This attitude of earnest effort in the practice process intensifies over time, is part of the personal learning path, and lends itself to the development and refinement of one's human qualities. The sword shows the way here too. Those who do not practice with dedication, who are not willing to work on themselves, remain on the surface, lose interest and will never experience the depth and treasure that the way of the sword offers.

How do I learn this traditional martial art

Muso Jikiden Eishin Ryu IAIJUTSU-DO is like any traditionally practiced martial art in rules and ritual (etiquette/REIGI) and will be embedded in a closed exercise room that should not serve any other purpose (DOJO) exercised. All of this serves to ensure the physical safety of all participants, to ensure the necessary respect for the exercise process (KEIKO/TH) and all those involved, as well as the development of mindfulness (NEN). The learning content is developed within a trusting and responsible teaching-learning relationship (SHITEI) between teacher (SENSE) and student (dechi) passed on.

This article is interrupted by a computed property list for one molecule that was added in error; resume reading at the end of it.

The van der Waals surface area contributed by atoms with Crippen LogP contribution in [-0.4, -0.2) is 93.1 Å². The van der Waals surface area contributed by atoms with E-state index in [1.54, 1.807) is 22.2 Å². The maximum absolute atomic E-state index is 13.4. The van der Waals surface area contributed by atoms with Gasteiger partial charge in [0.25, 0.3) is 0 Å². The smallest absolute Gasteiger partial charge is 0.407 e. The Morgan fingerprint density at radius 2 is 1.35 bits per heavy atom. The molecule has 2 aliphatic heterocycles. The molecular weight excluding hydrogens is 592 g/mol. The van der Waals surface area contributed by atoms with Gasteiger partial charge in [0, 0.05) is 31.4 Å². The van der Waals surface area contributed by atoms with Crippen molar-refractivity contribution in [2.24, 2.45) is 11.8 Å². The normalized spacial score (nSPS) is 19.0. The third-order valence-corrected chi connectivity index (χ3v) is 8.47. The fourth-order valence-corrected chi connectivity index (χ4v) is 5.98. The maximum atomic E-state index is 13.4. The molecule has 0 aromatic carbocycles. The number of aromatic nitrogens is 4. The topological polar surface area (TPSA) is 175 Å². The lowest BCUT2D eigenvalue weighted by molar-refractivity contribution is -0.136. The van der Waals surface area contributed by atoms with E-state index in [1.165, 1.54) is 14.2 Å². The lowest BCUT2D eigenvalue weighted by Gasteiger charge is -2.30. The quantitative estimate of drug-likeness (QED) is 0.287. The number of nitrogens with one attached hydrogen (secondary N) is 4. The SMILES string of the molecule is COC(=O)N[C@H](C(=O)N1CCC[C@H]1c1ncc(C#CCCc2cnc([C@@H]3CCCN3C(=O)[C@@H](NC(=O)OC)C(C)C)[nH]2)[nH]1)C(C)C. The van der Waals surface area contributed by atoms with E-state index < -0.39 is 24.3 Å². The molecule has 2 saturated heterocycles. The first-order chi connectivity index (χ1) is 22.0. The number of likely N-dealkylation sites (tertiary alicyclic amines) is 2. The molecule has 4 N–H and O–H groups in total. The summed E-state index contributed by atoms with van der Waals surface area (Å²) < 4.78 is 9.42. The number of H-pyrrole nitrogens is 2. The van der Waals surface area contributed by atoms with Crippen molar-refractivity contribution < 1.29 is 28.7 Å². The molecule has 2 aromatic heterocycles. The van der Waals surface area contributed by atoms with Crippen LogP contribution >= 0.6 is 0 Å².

The realistic practice in traditional clothing (Hakama, Gi, Obi) requires the use of suitable practice swords (IAITO), which are based on the so-called "old swords" from the Koto period (until 1553) in terms of weight, size and quality, which are still measured according to their suitability for combat and, even in the modern training process, require significantly more precise technology and greater attention than easier-to-handle katana could make it happen. Due to the "forced" constant challenge and improvement of attention and precision, there is a much greater potential for practice and development. That SHIN (sharp sword) may only be used during cutting test exercises (TAMESHIGIRI) and can be used from a high level of practice.